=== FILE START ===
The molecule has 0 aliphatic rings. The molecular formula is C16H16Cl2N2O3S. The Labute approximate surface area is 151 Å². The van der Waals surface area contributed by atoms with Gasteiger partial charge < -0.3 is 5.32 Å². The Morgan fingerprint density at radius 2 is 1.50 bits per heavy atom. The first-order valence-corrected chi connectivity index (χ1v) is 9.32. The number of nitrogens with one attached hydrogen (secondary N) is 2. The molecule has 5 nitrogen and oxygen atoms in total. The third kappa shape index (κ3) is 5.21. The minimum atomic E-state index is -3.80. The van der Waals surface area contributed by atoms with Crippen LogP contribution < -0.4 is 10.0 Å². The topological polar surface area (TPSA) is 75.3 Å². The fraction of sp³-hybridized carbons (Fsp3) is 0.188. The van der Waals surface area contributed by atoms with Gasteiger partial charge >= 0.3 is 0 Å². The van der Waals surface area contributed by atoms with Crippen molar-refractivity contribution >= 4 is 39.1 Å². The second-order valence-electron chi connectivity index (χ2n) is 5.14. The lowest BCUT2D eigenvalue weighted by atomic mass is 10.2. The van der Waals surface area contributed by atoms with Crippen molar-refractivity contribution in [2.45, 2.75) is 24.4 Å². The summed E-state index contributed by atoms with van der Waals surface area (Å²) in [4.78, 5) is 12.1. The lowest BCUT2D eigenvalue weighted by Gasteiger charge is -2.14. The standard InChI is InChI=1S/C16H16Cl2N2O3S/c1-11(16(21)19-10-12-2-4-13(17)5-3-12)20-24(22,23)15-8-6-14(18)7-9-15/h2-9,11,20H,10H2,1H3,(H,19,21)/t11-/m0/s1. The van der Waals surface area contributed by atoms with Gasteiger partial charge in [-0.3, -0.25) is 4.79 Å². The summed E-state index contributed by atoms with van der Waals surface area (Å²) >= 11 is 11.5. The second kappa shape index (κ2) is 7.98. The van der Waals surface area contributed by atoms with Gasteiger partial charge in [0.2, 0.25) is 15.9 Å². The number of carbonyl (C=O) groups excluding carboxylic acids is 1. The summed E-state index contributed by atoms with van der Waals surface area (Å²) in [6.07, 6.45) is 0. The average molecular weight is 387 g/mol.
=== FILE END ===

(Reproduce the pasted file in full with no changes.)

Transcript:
The molecule has 0 aliphatic rings. The molecular formula is C16H16Cl2N2O3S. The Labute approximate surface area is 151 Å². The van der Waals surface area contributed by atoms with Gasteiger partial charge < -0.3 is 5.32 Å². The Morgan fingerprint density at radius 2 is 1.50 bits per heavy atom. The first-order valence-corrected chi connectivity index (χ1v) is 9.32. The number of nitrogens with one attached hydrogen (secondary N) is 2. The molecule has 5 nitrogen and oxygen atoms in total. The third kappa shape index (κ3) is 5.21. The minimum atomic E-state index is -3.80. The van der Waals surface area contributed by atoms with Crippen LogP contribution < -0.4 is 10.0 Å². The topological polar surface area (TPSA) is 75.3 Å². The fraction of sp³-hybridized carbons (Fsp3) is 0.188. The van der Waals surface area contributed by atoms with Gasteiger partial charge >= 0.3 is 0 Å². The van der Waals surface area contributed by atoms with Crippen molar-refractivity contribution >= 4 is 39.1 Å². The second-order valence-electron chi connectivity index (χ2n) is 5.14. The lowest BCUT2D eigenvalue weighted by atomic mass is 10.2. The van der Waals surface area contributed by atoms with Crippen molar-refractivity contribution in [2.45, 2.75) is 24.4 Å². The summed E-state index contributed by atoms with van der Waals surface area (Å²) in [4.78, 5) is 12.1. The lowest BCUT2D eigenvalue weighted by Gasteiger charge is -2.14. The standard InChI is InChI=1S/C16H16Cl2N2O3S/c1-11(16(21)19-10-12-2-4-13(17)5-3-12)20-24(22,23)15-8-6-14(18)7-9-15/h2-9,11,20H,10H2,1H3,(H,19,21)/t11-/m0/s1. The van der Waals surface area contributed by atoms with Gasteiger partial charge in [-0.3, -0.25) is 4.79 Å². The summed E-state index contributed by atoms with van der Waals surface area (Å²) >= 11 is 11.5. The second kappa shape index (κ2) is 7.98. The van der Waals surface area contributed by atoms with Gasteiger partial charge in [0.2, 0.25) is 15.9 Å². The number of carbonyl (C=O) groups excluding carboxylic acids is 1. The summed E-state index contributed by atoms with van der Waals surface area (Å²) in [6.07, 6.45) is 0. The average molecular weight is 387 g/mol.